Friday, July 31, 2009

Review of Waiting for Coyote's Call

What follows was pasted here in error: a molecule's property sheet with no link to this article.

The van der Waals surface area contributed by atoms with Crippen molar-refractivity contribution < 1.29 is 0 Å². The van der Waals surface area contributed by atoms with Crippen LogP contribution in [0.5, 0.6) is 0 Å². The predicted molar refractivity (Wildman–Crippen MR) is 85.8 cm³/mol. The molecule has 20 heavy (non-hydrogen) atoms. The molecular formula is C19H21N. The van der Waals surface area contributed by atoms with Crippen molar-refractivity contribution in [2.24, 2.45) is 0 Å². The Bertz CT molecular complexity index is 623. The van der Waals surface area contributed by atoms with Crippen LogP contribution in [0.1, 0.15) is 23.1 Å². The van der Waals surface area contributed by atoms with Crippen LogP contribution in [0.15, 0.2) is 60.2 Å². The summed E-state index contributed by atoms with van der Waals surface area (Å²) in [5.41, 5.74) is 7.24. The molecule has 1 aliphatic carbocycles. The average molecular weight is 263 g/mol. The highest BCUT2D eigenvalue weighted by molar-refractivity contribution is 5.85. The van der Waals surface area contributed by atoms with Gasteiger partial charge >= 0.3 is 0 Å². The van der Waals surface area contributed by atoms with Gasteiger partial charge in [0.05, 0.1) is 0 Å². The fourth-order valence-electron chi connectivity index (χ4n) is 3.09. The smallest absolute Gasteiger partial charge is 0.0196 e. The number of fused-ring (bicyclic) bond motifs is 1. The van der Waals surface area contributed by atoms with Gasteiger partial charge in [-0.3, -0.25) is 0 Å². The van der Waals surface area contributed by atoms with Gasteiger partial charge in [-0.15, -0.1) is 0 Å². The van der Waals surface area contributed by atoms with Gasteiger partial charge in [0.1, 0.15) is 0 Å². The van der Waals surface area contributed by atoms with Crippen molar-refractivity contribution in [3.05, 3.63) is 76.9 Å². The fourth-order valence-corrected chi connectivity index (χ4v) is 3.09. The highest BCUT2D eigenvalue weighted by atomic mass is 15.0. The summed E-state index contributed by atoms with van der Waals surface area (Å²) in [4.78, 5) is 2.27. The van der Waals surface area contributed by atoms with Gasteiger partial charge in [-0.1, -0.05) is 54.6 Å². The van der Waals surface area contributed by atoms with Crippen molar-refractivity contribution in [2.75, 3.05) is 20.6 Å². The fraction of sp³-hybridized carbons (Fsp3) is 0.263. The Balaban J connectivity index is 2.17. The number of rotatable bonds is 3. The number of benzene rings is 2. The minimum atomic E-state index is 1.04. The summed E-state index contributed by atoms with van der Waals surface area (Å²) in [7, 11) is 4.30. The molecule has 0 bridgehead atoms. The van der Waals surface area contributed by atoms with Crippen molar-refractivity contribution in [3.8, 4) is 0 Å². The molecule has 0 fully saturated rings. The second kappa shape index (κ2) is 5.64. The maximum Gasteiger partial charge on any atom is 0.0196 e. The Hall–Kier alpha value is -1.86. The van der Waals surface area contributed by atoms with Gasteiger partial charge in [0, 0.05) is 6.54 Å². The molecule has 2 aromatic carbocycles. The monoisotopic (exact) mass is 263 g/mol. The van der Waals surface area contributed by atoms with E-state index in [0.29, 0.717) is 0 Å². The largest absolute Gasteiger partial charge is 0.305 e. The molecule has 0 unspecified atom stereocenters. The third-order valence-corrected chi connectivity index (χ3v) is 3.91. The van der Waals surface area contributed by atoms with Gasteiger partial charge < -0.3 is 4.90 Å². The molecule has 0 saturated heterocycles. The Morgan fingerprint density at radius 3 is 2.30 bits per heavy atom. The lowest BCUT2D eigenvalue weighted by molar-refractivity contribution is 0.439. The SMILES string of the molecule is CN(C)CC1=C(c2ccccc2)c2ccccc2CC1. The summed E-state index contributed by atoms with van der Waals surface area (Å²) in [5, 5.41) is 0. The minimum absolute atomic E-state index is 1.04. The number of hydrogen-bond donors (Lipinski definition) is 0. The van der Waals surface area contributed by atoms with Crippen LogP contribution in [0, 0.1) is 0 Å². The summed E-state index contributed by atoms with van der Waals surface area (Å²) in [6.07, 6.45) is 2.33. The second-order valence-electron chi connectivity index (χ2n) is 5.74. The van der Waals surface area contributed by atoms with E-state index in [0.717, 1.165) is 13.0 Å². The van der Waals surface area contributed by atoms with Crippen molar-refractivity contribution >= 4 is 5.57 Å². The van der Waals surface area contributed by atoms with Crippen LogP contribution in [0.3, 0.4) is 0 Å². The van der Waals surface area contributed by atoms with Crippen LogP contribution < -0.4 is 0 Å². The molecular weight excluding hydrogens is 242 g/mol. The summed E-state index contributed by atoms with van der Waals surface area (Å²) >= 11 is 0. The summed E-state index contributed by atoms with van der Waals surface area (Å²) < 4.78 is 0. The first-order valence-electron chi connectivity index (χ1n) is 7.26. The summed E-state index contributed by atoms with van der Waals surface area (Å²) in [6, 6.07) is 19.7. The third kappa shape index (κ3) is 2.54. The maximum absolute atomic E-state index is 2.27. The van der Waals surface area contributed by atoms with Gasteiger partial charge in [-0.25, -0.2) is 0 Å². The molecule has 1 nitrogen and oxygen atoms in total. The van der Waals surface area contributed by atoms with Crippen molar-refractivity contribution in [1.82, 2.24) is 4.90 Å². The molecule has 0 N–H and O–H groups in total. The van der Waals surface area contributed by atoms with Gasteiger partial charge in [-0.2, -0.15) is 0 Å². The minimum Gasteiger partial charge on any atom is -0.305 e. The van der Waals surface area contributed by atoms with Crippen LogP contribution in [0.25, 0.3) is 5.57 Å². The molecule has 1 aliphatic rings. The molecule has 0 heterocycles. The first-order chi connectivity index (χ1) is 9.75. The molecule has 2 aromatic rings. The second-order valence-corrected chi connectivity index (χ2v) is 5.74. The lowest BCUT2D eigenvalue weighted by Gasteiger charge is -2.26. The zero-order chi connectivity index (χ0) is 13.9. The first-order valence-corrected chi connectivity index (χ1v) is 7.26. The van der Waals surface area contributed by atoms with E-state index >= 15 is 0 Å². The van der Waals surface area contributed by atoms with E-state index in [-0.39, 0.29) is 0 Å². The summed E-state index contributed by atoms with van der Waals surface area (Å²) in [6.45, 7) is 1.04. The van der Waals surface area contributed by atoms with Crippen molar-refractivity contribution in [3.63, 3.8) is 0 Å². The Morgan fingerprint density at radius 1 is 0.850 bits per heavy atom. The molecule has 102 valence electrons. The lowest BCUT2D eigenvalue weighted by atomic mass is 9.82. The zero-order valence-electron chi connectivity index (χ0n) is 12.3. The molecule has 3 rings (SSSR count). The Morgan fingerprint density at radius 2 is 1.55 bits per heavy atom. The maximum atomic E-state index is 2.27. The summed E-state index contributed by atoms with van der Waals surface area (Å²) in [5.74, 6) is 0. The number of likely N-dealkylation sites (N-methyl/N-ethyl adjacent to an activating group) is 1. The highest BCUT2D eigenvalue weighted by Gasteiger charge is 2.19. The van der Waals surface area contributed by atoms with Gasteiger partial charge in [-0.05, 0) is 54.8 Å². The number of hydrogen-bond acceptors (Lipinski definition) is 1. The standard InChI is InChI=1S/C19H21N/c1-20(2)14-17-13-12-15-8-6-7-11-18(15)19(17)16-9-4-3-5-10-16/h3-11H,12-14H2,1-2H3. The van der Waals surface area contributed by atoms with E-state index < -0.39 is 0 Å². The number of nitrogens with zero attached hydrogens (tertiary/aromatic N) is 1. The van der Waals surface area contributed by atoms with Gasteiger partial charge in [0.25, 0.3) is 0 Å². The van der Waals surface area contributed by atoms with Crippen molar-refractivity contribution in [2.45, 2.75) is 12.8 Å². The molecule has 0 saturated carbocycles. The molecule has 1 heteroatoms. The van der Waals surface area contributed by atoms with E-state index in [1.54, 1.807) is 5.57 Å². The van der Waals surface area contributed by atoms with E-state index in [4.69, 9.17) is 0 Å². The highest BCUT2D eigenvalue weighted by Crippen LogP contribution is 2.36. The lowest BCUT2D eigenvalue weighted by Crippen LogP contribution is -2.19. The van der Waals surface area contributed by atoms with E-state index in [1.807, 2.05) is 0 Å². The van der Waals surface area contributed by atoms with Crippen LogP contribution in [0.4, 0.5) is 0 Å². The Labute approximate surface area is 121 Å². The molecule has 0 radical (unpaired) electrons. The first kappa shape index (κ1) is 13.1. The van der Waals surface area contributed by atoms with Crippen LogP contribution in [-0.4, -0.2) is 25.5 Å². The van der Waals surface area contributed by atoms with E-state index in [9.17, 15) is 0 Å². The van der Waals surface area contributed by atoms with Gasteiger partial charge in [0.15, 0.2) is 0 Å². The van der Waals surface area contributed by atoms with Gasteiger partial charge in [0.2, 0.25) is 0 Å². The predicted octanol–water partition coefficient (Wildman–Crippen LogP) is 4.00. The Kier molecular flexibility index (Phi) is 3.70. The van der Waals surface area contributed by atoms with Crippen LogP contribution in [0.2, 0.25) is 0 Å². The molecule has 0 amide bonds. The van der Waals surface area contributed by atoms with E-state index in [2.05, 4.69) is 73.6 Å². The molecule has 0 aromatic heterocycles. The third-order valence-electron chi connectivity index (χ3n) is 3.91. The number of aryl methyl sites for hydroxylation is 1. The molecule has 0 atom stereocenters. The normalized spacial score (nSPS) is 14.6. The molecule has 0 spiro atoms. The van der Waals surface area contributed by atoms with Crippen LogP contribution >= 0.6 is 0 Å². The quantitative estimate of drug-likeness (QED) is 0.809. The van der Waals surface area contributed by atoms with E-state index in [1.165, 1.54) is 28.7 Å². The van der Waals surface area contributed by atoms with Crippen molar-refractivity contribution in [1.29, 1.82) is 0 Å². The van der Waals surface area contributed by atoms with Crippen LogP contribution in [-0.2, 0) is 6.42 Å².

Informed by the work of Thoreau, Aldo Leopold, and other naturalists, Jerry Wilson in Waiting for Coyote’s Call: An Eco-Memoir From the Missouri River Bluff describes his acquisition of acreage where, since the early 1980’s, he has created a home for himself and his family. Wilson devotes the initial chapters to his decision to buy land and build a home. These chapters offer memories of Wilson’s childhood in rural Oklahoma and contain anecdotes of Wilson’s interactions with the rural people who often offer assistance to Wilson and his wife in their construction of a geo-solar home. Portions of the middle chapters contain the history of the region and the history of both the native people and the settlers who have lived on the bluffs overlooking the Missouri River. Wilson mixes this history with his detailed study of meteor showers and the habits of those nocturnal creatures like raccoons and deer. These chapters also contain Wilson’s knowledge of trees and his vivid observations of birds along with the extremes of weather, including an entire chapter devoted to snow. Least satisfying are those final chapters when Wilson looks beyond the bluff where he has made a home to issues regarding the growth of corporate farming methods because it seems as if those issues belong in a subsequent book. Personally, I find the book to be an enjoyable read because of Wilson’s attention to detail and the clarity of his prose. Wilson reveals what he has “watch[ed], listen[ed], and learn[ed]” about a place during the past twenty-eight years and shows his own effort to manage the land where he has replanted native grasses and where he has seen a return of those native species that had not frequented that portion of South Dakota since the days of settlement. He ultimately makes the reader approach the outdoors with wonder and enthusiasm, regardless of where one lives. On a personal note, I originally got my review copy as a PDF file from which I printed out fifty pages at a time. I have since purchased a cloth copy of the book.